“For us, nothing ever “goes without saying” in a very literal sense” (Nora, 54, Swiss, married to Martin from Hungary).
“It’s always give and take, adapt or resist – life in another country teaches you that” (Rosy, 48, born in Honduras, married to Robert from Switzerland).
What are the factors that make bi-national marriages work? What are the specific challenges in such relationships? Four couples, aged between 44 and 82, all married for at least ten years, one partner Swiss, all living in Switzerland, talked to me in semi-structured interviews, revealing the most crucial aspects of bi-national relationships: communication, balance of power, social background, creating their own culture, understanding each other’s languages and intercultural sensitivity.
Your place or mine …
Rosy and Robert claim to have had the easiest circumstances: they met in Canada, which was neutral territory for both of them.
“People abroad often feel liberated, away from the expectations and scrutiny of family and friends,” they explained.
Job opportunities and their children’s education eventually brought all the couples back to Switzerland. The move was challenging: one of the partners is back in his or her natural habitat, suddenly holding all the cards: family and other social networks, inside-knowledge of daily life, mastering the local language.
“Suddenly this formal and rule-abiding man wasn’t the easy-going funny guy I had married any more,” says Rosy.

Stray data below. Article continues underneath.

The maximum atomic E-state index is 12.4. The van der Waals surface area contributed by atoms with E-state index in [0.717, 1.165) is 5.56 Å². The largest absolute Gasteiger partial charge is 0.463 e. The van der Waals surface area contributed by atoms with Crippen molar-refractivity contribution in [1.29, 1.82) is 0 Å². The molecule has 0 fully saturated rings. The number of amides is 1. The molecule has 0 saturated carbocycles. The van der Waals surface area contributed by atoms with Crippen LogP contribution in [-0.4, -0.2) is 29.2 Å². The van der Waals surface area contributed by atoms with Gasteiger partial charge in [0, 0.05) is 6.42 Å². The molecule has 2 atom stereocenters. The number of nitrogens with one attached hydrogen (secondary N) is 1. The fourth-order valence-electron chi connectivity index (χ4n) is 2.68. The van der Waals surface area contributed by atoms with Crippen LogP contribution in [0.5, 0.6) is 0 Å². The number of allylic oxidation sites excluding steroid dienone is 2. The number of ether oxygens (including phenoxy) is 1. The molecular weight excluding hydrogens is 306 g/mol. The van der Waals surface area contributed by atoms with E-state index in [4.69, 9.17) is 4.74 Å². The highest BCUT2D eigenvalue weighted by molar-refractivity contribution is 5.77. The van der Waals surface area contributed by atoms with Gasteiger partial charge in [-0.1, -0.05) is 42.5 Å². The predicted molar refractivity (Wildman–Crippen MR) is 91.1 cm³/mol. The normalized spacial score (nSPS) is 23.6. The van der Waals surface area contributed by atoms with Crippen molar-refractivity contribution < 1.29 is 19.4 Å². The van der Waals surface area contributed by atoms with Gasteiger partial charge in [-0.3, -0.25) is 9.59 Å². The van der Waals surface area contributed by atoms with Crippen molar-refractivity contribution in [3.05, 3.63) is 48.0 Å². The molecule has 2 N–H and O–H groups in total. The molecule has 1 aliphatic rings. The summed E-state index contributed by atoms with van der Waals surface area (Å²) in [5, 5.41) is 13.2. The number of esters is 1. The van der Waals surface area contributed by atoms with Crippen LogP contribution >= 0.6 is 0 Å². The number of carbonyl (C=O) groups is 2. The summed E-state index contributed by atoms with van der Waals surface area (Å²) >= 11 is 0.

“I couldn’t even get the car serviced without my husband, because nobody at the garage understood me,” complains Amy, 44, born in the USA to British parents, married to Marc from a very international family. “The sudden imbalance of power in our relationship was a crucial moment.”
This was also the case for the other couples: if the “foreign” partner is unable to do his or her own thing, have their own social network and ideally a satisfying job, if the balance of power doesn’t shift any more, then the marriage is doomed, they say.
Your place and mine…
“We know that we are different, so we negotiate.”
“We talk all the time.”
“We have to communicate with care.”
Sets of values are questioned, examined, accepted or rejected, often a bit of everything. Bi-national couples create their very own culture, their “place”.
“You watch, you choose where you want to adapt and where you will not.”
The only partner who claims to have had no difficulties at all in moving to Switzerland is Jacky, an 80-year-old French countess who grew up in France and the USA. “We have the same sort of background,” she says of her Swiss banker husband Jean, 82.
Nora confirms social background as a point of reference:
“It would have been more difficult for me to create a relationship with a Swiss farmer from a remote village than with an urban Hungarian architect,” she says.
All couples understand the native languages of their partners and state this as an important factor of insight into their partners’ mindsets.
They also claim to have acquired deep intercultural sensitivity, partly through predisposition from their international childhoods, but mostly through negotiating daily life as a couple; intercultural competencies that will be passed on to their children.
“Life in our family is multi-layered. This is what the kids pick up from the beginning,” says Amy.
Sibylle Ganz-Koechlin was born in Basel, the tri-state area of Switzerland. She spent her first four years of school in five schools on two continents. What later became known as “interculturality” was her reality – a mindset that has defined her ever since. She feels lucky to have made her passion to her job. www.trainingthetrainers.ch
Photo Credit: Sibylle Ganz-Koechlin